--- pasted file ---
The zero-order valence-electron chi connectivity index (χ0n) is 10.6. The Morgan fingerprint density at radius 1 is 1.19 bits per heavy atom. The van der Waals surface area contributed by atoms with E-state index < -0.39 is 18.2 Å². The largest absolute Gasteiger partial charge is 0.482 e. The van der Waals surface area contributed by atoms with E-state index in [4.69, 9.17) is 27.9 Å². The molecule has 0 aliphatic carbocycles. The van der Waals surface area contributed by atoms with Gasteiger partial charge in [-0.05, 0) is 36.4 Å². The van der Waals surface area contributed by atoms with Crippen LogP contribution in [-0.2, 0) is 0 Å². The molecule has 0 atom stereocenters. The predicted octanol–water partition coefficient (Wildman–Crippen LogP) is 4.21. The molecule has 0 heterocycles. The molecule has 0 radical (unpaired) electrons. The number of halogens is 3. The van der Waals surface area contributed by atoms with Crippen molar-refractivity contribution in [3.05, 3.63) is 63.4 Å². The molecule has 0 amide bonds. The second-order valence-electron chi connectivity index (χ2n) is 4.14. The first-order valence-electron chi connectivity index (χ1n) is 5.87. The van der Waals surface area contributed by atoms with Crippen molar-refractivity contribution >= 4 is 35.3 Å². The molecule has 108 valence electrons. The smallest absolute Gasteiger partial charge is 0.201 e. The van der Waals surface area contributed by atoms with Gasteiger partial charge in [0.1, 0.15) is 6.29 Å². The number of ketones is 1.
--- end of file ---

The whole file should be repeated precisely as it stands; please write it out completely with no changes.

The zero-order valence-electron chi connectivity index (χ0n) is 10.6. The Morgan fingerprint density at radius 1 is 1.19 bits per heavy atom. The van der Waals surface area contributed by atoms with E-state index < -0.39 is 18.2 Å². The largest absolute Gasteiger partial charge is 0.482 e. The van der Waals surface area contributed by atoms with E-state index in [4.69, 9.17) is 27.9 Å². The molecule has 0 aliphatic carbocycles. The van der Waals surface area contributed by atoms with Gasteiger partial charge in [-0.05, 0) is 36.4 Å². The van der Waals surface area contributed by atoms with Crippen LogP contribution in [-0.2, 0) is 0 Å². The molecule has 0 atom stereocenters. The predicted octanol–water partition coefficient (Wildman–Crippen LogP) is 4.21. The molecule has 0 heterocycles. The molecule has 0 radical (unpaired) electrons. The number of halogens is 3. The van der Waals surface area contributed by atoms with Crippen molar-refractivity contribution in [3.05, 3.63) is 63.4 Å². The molecule has 0 amide bonds. The second-order valence-electron chi connectivity index (χ2n) is 4.14. The first-order valence-electron chi connectivity index (χ1n) is 5.87. The van der Waals surface area contributed by atoms with Crippen molar-refractivity contribution >= 4 is 35.3 Å². The molecule has 108 valence electrons. The smallest absolute Gasteiger partial charge is 0.201 e. The van der Waals surface area contributed by atoms with Gasteiger partial charge in [0.1, 0.15) is 6.29 Å². The number of ketones is 1.